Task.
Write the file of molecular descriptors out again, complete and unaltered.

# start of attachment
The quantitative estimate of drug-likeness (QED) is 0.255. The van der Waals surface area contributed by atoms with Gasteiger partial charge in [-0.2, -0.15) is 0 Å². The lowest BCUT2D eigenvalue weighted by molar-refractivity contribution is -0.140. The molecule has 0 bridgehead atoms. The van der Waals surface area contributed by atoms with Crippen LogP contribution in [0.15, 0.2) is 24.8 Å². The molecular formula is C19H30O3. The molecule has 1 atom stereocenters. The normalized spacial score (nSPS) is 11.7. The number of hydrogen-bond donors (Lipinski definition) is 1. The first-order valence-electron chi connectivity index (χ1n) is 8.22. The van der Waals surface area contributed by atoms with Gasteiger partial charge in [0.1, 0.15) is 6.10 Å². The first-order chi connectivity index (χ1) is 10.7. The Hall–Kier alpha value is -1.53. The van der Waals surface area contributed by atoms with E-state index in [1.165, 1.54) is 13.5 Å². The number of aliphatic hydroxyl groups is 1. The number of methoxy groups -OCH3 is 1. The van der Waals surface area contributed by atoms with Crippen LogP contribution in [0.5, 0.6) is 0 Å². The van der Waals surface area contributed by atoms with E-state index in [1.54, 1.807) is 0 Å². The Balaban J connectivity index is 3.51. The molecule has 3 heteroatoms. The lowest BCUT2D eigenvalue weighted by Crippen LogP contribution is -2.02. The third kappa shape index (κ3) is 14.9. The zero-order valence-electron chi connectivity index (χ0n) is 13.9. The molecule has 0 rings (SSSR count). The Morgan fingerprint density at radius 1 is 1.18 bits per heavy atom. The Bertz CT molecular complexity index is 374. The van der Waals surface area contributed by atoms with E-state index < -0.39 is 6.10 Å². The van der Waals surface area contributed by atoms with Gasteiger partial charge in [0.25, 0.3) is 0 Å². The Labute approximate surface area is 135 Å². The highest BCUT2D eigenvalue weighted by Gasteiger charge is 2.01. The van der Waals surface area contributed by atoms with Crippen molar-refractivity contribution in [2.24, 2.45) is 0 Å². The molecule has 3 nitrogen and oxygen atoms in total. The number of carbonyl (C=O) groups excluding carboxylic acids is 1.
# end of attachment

The quantitative estimate of drug-likeness (QED) is 0.255. The van der Waals surface area contributed by atoms with Gasteiger partial charge in [-0.2, -0.15) is 0 Å². The lowest BCUT2D eigenvalue weighted by molar-refractivity contribution is -0.140. The molecule has 0 bridgehead atoms. The van der Waals surface area contributed by atoms with Crippen LogP contribution in [0.15, 0.2) is 24.8 Å². The molecular formula is C19H30O3. The molecule has 1 atom stereocenters. The normalized spacial score (nSPS) is 11.7. The number of hydrogen-bond donors (Lipinski definition) is 1. The first-order valence-electron chi connectivity index (χ1n) is 8.22. The van der Waals surface area contributed by atoms with Gasteiger partial charge in [0.1, 0.15) is 6.10 Å². The first-order chi connectivity index (χ1) is 10.7. The Hall–Kier alpha value is -1.53. The van der Waals surface area contributed by atoms with E-state index in [1.165, 1.54) is 13.5 Å². The number of aliphatic hydroxyl groups is 1. The number of methoxy groups -OCH3 is 1. The van der Waals surface area contributed by atoms with Crippen LogP contribution in [0.5, 0.6) is 0 Å². The van der Waals surface area contributed by atoms with E-state index in [1.54, 1.807) is 0 Å². The Balaban J connectivity index is 3.51. The molecule has 3 heteroatoms. The lowest BCUT2D eigenvalue weighted by Crippen LogP contribution is -2.02. The third kappa shape index (κ3) is 14.9. The zero-order valence-electron chi connectivity index (χ0n) is 13.9. The molecule has 0 rings (SSSR count). The Morgan fingerprint density at radius 1 is 1.18 bits per heavy atom. The Bertz CT molecular complexity index is 374. The van der Waals surface area contributed by atoms with E-state index < -0.39 is 6.10 Å². The van der Waals surface area contributed by atoms with Gasteiger partial charge in [0.25, 0.3) is 0 Å². The Labute approximate surface area is 135 Å². The highest BCUT2D eigenvalue weighted by Gasteiger charge is 2.01. The van der Waals surface area contributed by atoms with Crippen molar-refractivity contribution in [2.24, 2.45) is 0 Å². The molecule has 3 nitrogen and oxygen atoms in total. The number of carbonyl (C=O) groups excluding carboxylic acids is 1.